I found Chip standing outside my front door this past Saturday morning.
The time was precisely 12:00.
I remember because it was at that very moment that I was blown away.
My wife collects people. Plumbers, electricians, handymen. She needs to. If asked, she’ll say "put a tool in Marc’s hand, reserve a gurney at the emergency room." It never fails — a byproduct of inner city apartment living.
We go through service people like matchsticks. Few ever left an impression. Lori thinks they juggle too many clients at once. It sounds right. But it’s nonetheless unacceptable.
Chip was the new hire. A handyman. Referred by a friend. He communicated with us a week ago. Said he’d arrive at 12:00 on Saturday. I’ve heard that before so I made other plans just in case.
Chip entered with a tool box and air of confidence. Dispensing with small talk he attacked the project immediately assessing the parts and created a supply list for Home Depot. There was something about Chip. I decide to postpone my backup plan and join him.
For the first ten minutes he quietly drove his truck as I excused myself to take a call. When I hung up he asked what I do for a living and how I got into it. I explained.
I then asked him what his story is.
I’ve been dwelling on it since.
As it goes:
Chip was homeless between 1987 and 2003. Courtesy of alcohol and drugs. That was then. Today he owns a “service business” as he puts it. And a home. A truck. A trailer. A motorcycle. And a list of happy clients that refer him tons of business.
There is something about Chip. The way he navigated himself through Home Depot in search of an idea. The way he interacted with the sales staff in search of assistance. The way he passionately approached the simple task of installing some lighting in my house.
What I remember most about Chip was what he shared with me on the ride way home:
You know, there are a lot of handymen in San Luis. And I can honestly say that I am not any more skilled at what I do than my competition. But I don’t need to be. All I have to do is deliver on three simple things. I need to be on time. When I say I will be somewhere, you can take it to the bank. I need to complete the task when I say I will. Not two hours later. Not 2 weeks later. That means understanding the job as it is, not as the client describes. And 3, I charge $10.00 an hour less than everyone else. What I have figured out is that these three things are more valuable to homeowners than being the most skilled.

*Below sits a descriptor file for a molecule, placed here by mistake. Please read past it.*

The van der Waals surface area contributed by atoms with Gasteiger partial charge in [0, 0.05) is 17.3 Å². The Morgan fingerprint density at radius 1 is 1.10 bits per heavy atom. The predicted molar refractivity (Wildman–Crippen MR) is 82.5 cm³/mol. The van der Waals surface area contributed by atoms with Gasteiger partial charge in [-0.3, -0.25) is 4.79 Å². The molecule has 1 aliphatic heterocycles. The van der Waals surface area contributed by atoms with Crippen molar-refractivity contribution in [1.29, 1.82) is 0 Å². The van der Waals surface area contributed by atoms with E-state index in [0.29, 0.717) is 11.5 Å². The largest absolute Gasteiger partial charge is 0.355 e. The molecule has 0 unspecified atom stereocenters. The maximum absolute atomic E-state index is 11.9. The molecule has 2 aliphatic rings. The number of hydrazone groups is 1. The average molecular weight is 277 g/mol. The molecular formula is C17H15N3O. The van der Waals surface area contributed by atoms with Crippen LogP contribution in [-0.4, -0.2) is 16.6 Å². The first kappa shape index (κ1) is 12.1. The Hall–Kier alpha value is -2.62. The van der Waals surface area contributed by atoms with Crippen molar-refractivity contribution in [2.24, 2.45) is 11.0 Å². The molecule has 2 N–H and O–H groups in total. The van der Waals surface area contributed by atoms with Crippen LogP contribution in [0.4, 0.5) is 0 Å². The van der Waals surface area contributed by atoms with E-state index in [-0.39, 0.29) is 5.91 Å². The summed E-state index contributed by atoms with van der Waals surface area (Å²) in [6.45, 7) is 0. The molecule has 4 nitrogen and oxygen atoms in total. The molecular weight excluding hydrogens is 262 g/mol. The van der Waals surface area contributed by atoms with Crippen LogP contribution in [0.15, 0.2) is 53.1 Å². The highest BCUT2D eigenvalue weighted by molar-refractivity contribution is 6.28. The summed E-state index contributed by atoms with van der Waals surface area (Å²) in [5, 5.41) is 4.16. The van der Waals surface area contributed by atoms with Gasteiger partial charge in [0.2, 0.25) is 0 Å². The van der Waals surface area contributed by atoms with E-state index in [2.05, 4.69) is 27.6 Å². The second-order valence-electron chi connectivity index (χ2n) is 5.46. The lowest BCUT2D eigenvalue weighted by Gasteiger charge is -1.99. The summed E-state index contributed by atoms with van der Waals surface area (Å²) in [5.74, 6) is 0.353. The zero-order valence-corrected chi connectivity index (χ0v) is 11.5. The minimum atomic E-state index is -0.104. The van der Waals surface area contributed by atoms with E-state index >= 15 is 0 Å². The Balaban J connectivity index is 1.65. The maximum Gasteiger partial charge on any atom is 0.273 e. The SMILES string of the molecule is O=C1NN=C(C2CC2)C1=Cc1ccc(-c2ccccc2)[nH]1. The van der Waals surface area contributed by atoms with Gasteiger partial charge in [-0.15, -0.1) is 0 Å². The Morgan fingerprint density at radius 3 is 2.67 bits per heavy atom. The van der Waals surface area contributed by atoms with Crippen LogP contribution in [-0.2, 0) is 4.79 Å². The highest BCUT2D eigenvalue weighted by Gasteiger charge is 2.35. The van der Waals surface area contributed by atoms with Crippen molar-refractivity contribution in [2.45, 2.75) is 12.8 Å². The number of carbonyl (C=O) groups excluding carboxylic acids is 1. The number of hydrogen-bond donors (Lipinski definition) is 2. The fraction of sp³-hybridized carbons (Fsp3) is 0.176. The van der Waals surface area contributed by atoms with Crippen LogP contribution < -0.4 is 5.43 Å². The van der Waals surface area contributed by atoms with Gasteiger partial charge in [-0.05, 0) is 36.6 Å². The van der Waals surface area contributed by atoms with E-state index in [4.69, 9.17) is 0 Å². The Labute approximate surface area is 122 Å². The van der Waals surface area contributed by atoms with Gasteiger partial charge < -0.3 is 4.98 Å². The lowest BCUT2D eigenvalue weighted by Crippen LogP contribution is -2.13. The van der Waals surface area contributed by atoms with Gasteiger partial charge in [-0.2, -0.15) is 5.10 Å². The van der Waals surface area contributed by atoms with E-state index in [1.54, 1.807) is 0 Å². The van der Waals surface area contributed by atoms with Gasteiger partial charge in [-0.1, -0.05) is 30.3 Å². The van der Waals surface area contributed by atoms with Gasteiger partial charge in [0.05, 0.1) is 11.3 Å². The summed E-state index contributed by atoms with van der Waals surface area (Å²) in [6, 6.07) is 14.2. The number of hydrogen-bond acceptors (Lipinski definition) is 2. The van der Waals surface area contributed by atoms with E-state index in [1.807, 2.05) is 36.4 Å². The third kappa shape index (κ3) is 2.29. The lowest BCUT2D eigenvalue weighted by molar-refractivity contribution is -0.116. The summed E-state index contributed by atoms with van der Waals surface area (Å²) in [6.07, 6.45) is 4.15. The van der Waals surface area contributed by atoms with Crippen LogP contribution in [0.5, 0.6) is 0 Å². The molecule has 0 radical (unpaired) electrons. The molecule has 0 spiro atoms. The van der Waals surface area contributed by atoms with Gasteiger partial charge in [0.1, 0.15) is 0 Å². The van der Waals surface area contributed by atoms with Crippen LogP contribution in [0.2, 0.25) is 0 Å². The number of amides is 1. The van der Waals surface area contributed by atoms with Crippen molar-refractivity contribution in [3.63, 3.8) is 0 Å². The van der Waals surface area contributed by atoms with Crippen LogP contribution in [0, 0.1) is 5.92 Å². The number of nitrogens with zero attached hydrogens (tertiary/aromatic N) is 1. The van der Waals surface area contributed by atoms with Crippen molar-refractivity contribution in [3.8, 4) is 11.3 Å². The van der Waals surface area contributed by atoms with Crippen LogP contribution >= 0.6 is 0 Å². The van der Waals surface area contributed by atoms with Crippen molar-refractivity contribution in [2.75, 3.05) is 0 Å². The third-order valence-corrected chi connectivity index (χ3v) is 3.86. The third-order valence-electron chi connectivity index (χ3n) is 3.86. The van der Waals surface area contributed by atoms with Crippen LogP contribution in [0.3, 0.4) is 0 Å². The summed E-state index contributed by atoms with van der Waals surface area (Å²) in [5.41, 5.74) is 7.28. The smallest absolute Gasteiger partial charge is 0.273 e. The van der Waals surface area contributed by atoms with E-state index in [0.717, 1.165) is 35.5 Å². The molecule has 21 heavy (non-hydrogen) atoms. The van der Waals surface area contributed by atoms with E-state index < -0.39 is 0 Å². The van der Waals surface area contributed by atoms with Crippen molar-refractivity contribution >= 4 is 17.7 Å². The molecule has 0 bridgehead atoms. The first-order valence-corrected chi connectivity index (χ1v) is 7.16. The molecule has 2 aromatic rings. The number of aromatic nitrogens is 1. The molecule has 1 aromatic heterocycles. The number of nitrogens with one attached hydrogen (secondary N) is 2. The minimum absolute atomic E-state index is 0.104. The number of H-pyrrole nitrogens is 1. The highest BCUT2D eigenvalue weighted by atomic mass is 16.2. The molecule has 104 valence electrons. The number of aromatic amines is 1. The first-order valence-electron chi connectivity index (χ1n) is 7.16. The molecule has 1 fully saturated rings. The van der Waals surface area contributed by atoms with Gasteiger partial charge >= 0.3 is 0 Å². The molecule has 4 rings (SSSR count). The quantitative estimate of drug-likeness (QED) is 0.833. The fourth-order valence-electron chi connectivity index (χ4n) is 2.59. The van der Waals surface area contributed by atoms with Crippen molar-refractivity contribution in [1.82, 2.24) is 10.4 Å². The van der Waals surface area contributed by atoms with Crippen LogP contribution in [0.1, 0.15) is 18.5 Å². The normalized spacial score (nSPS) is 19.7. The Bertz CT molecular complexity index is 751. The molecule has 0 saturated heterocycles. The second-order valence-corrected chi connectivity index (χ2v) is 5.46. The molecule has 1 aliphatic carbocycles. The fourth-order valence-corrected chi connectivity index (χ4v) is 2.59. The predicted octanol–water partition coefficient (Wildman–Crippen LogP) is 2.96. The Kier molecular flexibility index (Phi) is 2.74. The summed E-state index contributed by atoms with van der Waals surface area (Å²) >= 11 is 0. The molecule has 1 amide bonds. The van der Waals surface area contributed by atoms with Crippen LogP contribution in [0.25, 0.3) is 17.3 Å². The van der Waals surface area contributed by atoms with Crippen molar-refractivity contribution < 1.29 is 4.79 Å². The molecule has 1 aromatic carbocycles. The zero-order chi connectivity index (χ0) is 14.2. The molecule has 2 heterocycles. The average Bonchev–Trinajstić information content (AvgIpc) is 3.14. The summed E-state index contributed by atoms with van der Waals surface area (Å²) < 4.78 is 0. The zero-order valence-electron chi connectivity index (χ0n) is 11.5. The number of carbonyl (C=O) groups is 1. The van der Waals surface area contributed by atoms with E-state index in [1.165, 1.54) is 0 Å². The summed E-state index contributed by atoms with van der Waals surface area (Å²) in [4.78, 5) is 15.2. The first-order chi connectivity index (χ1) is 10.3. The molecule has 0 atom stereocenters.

The hour I spent with Chip is something I wish could share with everyone I know. Five years ago he was living under the three towers in Morro Bay. Today, when he is not delivering on his promise to his customers, he’s back out in Morro Bay delivering on a different promise.
There is something about Chip.
I left him back at the house to finish the job. I had to take care of other things – things that did not require tools with sharp pointy ends.
Chip finished the job at 2:30. Precisely when he said he would. Not a drop of sheet rock dust anywhere. Lori re-hired him to install some air turbines in our attic next weekend. He had time to install during the week but I asked Lori request he come next Saturday. I wanted to be around when he comes back.
This morning I gave his name to a friend. He asked me how good the guy was. “He’s as good as anyone” I said, but he’s on time, gets the job done exactly when he says he will and he’s ten dollars cheaper than his competition”
The last thing Chip said to me was “If you love what you do for a living, you will never work again.” Some figure that out early in life. Some later on. At the bottom of life’s ravine.
You want to build a strong career? Start with the simple things.
The ones you can control.
The ones your competitors take for granted. The little things that will blow people away. Like returning a call immediately. Delivering your product or service ahead of time. Giving them a good deal even if they don’t ask for it
And make that your everything.
The Three Towers in Morro Bay, Ca